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1.1 Introduction of MicroPython

MicroPython is a software implementation of a programming language largely compatible with Python 3, written in C, that is optimized to run on a microcontroller.

MicroPython consists of a Python compiler to bytecode and a runtime interpreter of that bytecode. The user is presented with an interactive prompt (the REPL) to execute supported commands immediately. Included are a selection of core Python libraries; MicroPython includes modules which give the programmer access to low-level hardware.

The Story Starts Here

Things changed in 2013 when Damien George launched a crowdfunding campaign (Kickstarter).

Damien was an undergraduate student at Cambridge University and an avid robotics programmer. He wanted to reduce the world of Python from a gigabyte machine to a kilobyte. His Kickstarter campaign was to support his development while he turned his proof of concept into a finished implementation.

MicroPython is supported by a diverse Pythonista community that has a keen interest in seeing the project succeed.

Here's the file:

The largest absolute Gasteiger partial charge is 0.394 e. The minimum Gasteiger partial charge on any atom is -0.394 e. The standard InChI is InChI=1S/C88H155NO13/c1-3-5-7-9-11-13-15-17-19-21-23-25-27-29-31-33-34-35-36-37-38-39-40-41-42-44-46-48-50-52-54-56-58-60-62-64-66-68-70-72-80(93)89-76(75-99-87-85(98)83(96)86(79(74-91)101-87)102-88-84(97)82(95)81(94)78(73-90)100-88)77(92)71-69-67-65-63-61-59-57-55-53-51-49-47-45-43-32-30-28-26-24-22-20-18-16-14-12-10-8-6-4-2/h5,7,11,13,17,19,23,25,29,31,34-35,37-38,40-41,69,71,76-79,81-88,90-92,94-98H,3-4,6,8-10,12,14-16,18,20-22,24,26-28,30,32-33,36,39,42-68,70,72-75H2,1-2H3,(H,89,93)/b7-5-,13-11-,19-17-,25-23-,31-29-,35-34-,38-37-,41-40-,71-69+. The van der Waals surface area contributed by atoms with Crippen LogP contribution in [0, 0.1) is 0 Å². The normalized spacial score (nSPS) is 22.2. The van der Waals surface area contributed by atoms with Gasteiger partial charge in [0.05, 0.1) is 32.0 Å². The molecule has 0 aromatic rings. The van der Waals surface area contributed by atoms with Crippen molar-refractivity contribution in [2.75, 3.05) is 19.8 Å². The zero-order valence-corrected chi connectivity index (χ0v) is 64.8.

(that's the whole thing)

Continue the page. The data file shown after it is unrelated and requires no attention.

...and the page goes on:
Apart from testing and supporting the code base, the developers provided tutorials, code libraries, and hardware porting, so Damien was able to focus on other aspects of the project.

Why MicroPython?

Although the original Kickstarter campaign released MicroPython as a development board “pyboard” with STM32F4, MicroPython supports many ARM-based product architectures. The mainline supported ports are ARM Cortex-M (many STM32 boards, TI CC3200/WiPy, Teensy boards, Nordic nRF series, SAMD21 and SAMD51), ESP8266, ESP32, 16bit PIC, Unix, Windows, Zephyr and JavaScript. Second, MicroPython allows for fast feedback. This is because you can use REPL to enter commands interactively and get responses. You can even tweak code and run it immediately instead of traversing the code-compile-upload-execute cycle.

While Python has the same advantages, for some Microcontroller boards like the Raspberry Pi Pico, they are small, simple and have little memory to run the Python language at all. That’s why MicroPython has evolved, keeping the main Python features and adding a bunch of new ones to work with these Microcontroller boards.

Next you will learn to install MicroPython into the Raspberry Pi Pico.